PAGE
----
Do these pictures reveal the super-slim iPhone 6?

Is this the super-slim iPhone 6?
Or is someone yanking our chain?

Some new pictures of what could be the iPhone 6 have been posted online, as another source claims that the 5.5-inch version could be delayed beyond September.

The new pictures, posted on Weibo, allegedly come from a source within Apple manufacturer Foxconn and show what looks like the back of a thinner iPhone.

It's interesting to see that the camera lens is protruding as that chimes with an earlier rumour, however we also heard at the time that Apple may have it flush by the time the phone actually launches.


There's that protruding camera lens (credit: Weibo)

As these new pictures surface, a report from Reuters says that production of the 4.7-inch iPhone 6 will start in May but that the rumoured 5.5-inch model is facing manufacturing difficulties - and that mass production is now expected to kick off "several months" after the 4.7-inch handset.

Numbers game

There's been endless chat about a larger iPhone landing at the same time as the 4.7-incher, but recently one person familiar with the going-ons at Apple's supply chain said that we'd most likely see the phablet arrive later than its smaller sibling - could these alleged manufacturing problems the reason?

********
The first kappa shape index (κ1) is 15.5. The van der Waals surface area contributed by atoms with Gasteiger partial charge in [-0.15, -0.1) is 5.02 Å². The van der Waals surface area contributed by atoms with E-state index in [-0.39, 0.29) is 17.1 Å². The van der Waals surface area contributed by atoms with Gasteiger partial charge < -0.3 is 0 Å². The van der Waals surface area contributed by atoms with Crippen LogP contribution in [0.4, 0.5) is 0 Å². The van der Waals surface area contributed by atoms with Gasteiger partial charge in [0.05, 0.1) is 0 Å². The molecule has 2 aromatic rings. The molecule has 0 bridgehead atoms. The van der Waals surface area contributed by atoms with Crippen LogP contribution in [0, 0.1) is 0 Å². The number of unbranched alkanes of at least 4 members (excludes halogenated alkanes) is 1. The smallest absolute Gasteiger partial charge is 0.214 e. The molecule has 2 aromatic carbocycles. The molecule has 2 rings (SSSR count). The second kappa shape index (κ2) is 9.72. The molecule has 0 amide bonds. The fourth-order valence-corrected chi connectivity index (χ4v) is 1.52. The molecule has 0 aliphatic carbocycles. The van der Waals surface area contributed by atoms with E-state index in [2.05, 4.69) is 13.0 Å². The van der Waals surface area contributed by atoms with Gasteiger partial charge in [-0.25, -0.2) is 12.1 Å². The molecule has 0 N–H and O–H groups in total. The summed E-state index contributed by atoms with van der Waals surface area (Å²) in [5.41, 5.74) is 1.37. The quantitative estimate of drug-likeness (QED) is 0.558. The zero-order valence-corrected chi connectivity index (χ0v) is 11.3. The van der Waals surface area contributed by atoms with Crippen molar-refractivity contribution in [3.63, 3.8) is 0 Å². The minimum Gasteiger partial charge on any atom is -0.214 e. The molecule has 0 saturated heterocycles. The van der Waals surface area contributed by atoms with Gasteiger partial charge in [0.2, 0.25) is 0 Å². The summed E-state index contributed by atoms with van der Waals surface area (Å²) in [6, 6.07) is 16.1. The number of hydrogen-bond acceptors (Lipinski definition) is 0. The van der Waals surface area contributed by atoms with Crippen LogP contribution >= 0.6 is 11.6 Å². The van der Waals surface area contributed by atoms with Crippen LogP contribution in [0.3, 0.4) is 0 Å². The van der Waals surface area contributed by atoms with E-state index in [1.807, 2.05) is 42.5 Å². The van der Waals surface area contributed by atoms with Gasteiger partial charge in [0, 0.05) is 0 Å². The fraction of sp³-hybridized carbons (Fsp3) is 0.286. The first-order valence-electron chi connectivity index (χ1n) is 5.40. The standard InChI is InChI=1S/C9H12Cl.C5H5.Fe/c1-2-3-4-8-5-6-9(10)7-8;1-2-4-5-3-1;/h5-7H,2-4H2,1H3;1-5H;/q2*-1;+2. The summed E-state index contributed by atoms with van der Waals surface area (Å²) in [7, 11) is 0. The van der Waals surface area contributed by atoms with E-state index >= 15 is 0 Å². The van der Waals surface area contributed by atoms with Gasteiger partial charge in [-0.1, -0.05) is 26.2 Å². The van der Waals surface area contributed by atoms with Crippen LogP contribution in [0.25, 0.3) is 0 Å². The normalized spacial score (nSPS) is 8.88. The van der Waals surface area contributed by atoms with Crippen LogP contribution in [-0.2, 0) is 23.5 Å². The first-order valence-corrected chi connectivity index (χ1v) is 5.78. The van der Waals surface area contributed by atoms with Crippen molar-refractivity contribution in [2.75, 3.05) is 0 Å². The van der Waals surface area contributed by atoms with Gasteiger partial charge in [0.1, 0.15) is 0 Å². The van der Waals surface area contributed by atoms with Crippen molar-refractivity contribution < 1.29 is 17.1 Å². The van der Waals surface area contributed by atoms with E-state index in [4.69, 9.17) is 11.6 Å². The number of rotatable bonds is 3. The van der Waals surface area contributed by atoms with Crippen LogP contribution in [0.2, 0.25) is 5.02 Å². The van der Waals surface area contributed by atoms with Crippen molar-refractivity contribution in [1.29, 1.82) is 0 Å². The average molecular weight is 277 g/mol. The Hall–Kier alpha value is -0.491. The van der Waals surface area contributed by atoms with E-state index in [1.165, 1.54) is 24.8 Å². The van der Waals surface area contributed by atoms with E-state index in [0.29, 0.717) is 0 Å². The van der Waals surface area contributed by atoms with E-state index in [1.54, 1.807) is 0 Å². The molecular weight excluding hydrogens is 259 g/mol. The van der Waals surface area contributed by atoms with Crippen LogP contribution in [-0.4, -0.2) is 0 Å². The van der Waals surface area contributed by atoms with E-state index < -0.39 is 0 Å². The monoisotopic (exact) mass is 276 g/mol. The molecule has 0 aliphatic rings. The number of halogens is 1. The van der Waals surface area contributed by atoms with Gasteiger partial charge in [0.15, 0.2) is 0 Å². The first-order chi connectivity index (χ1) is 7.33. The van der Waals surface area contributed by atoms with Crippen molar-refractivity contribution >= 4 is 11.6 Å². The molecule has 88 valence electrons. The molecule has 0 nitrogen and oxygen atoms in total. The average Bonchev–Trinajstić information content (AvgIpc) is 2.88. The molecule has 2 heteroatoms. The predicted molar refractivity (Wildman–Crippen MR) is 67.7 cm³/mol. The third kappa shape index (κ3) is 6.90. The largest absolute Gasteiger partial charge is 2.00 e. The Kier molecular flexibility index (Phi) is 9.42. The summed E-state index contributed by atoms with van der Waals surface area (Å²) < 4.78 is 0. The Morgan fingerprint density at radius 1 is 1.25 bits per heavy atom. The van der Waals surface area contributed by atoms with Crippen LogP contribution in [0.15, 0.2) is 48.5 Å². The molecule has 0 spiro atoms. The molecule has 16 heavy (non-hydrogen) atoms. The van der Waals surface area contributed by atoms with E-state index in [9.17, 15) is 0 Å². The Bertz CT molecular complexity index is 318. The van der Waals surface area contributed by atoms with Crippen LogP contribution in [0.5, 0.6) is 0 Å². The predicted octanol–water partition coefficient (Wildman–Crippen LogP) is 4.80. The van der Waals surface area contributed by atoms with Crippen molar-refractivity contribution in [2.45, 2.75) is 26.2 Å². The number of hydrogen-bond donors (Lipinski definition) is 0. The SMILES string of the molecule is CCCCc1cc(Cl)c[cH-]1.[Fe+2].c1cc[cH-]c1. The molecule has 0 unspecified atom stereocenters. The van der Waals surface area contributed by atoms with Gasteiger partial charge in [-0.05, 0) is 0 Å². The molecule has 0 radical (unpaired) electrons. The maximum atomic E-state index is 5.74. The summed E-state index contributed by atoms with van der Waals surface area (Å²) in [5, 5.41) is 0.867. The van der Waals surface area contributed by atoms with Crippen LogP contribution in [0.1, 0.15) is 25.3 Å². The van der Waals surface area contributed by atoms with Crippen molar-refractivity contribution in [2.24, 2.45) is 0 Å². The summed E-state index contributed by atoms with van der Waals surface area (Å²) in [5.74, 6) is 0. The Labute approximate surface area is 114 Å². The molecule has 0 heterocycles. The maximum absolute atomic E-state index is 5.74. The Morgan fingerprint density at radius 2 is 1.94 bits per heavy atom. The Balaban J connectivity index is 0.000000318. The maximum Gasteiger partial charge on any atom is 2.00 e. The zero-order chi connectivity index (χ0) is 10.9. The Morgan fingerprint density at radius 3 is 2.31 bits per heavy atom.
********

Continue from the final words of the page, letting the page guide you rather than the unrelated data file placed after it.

Then let's not forget that other report that Apple's bigger handset will actually stretch to 5.7 inches.

In sum, most of the dimensions are anyone's guess right now, but if these latest photos are to be believed, we can at least bank on it being slimmer. And that's definitely good news, right?

Hugh Langley

Hugh Langley is the ex-News Editor of TechRadar. He had written for many magazines and websites including Business Insider, The Telegraph, IGN, Gizmodo, Entrepreneur Magazine, WIRED (UK), TrustedReviews, Business Insider Australia, Business Insider India, Business Insider Singapore, Wareable, The Ambient and more.

Hugh is now a correspondent at Business Insider covering Google and Alphabet, and has the unfortunate distinction of accidentally linking the TechRadar homepage to a rival publication.